That looks to be a slow, missile-firing mook. I’d expect that to take a couple hits to take down. I imagine some of the quicker, more agile robots take less hits to destroy.

      1. Chargone says:

        The first shot or two are to the missile rather than the enemy, too.

  14. D-Frame says:

    Feedback channels. I remember when I was wondering why my explosions didn’t feel heavy enough and I couldn’t figure out why. I had nice explosion animations, lots of debris flying around, a really heavy boom sound, smoke, I even included a visual shockwave effect. And then I added camera shake, which only took about six lines of code, and suddenly you could almost feel the explosions in your guts. Sometimes the simplest features have the greatest effects.

  15. When people say the guns in a game feel “weak”, I suspect they're often not talking about mechanical stopping power but about the lack of key feedback channels.

    Pretty much this. I chalked it up to kinaesthetics mostly, but whatever.

    I remember always struggling to convey this concept in the past. Example: when I started playing Halo 2 and a lot of the weapons didn’t “feel right” or felt weak. I’d try telling this to my friends and some of them would just say, “Oh well it’s actually just as good as it was in the first game.” No dude, you don’t get it; it doesn’t matter if it is powerful, it doesn’t FEEL powerful–it’s not satisfying to use. But as I said, I didn’t know how to communicate this at the time, and it was frustrating.

    That was one of the things Halo:CE did really well, making their weapons feel powerful and fun, not just BE powerful. It’s been hit and miss throughout the rest of those games, but it seems to just steadily get worse with each installment–all because NOBODY on those teams wanted to keep those same few feedback channels that made it really work in the first place. Seriously, WHY do you have to change the sound effects EVERY SINGLE GAME? Some of these are awful.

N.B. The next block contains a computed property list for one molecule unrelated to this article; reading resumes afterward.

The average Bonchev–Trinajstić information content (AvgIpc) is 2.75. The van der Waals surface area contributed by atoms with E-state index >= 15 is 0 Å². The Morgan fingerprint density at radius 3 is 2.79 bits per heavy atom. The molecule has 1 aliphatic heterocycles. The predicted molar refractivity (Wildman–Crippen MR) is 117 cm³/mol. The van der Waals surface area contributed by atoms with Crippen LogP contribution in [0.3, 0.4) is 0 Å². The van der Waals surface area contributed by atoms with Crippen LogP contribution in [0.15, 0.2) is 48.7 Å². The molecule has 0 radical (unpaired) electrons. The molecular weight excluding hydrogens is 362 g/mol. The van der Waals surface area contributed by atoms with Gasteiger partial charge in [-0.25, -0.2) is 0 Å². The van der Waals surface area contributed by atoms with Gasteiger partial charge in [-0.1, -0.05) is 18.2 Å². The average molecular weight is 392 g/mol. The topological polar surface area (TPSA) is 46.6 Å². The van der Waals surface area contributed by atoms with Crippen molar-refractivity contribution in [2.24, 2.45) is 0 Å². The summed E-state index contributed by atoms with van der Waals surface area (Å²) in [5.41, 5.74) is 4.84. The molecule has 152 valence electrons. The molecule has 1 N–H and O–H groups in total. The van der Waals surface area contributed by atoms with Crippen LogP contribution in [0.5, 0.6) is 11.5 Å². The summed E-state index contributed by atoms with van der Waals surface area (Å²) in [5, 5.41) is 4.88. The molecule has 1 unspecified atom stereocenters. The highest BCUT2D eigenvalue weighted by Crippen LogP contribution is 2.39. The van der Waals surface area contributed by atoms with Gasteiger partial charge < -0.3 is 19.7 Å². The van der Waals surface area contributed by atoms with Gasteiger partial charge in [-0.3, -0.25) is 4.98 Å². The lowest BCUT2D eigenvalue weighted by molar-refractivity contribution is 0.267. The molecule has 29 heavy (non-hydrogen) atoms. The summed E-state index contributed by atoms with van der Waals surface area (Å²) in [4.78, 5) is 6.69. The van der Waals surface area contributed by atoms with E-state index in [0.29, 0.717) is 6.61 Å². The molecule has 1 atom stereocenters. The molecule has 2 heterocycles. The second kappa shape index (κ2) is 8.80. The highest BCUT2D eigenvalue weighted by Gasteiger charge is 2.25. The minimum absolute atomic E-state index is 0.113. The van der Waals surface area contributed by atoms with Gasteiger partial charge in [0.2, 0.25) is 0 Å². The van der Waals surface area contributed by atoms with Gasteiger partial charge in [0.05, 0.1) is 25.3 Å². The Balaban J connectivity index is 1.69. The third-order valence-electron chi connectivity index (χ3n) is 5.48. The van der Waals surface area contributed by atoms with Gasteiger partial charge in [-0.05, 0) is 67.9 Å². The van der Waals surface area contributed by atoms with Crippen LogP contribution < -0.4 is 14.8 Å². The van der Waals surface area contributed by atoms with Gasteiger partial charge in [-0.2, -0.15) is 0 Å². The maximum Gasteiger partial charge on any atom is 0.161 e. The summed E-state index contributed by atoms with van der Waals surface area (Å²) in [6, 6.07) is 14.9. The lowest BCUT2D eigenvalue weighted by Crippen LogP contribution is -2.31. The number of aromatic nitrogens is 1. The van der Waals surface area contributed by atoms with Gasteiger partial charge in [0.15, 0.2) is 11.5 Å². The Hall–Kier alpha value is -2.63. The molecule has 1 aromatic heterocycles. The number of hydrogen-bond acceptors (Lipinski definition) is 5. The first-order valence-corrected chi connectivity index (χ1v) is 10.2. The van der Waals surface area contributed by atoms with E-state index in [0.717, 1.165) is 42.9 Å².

I mean, look at this comparison video of the human pistol. Now in fairness, most of these really aren’t bad (in terms of sound, use was different), but they do feel like a step down from the original. The one I’m complaining about the most here is the Halo 4 version. Just. What the heck was that?

    The plasma weapons are probably the ones that got it the worst in terms of sound and feel.

    PS: That gif is just so much fun to watch. ^_^

    1. Aldowynthe says:

      Halo: CE was great in a lot of ways. dat pistol. The shotgun’s fun too, esp. against flood.

      Anyways, I think there’s a bit of overlap between ‘kinaesthetics’ and Shamus’ ‘feedback channels’, especially where shooting a gun (or generally using a weapon) is concerned

    2. Klay F. says:

      Holy Crap. The Halo 4 pistol sounds like its made of plastic. How the hell did that slip everyone by?

      1. Volfram says:

        Wow, yeah, the Reach and Halo 4 pistols made me wince at how pathetic they sounded.

        This is one of the reasons why even though I KNOW it’s a perfectly good(many would say great, actually) gun, I will probably never own a Glock. It just doesn’t look as good as the M1911A1(which I do have) or the Beretta M9(which I would like one of)

        Crazy, yes. Glock’s an ugly gun.

        Ironically, the Heckler&Koch HK45 is a piece of sexy, and it’s also made largely of plastic.

      2. Probably for the same reason this turned into this which does this.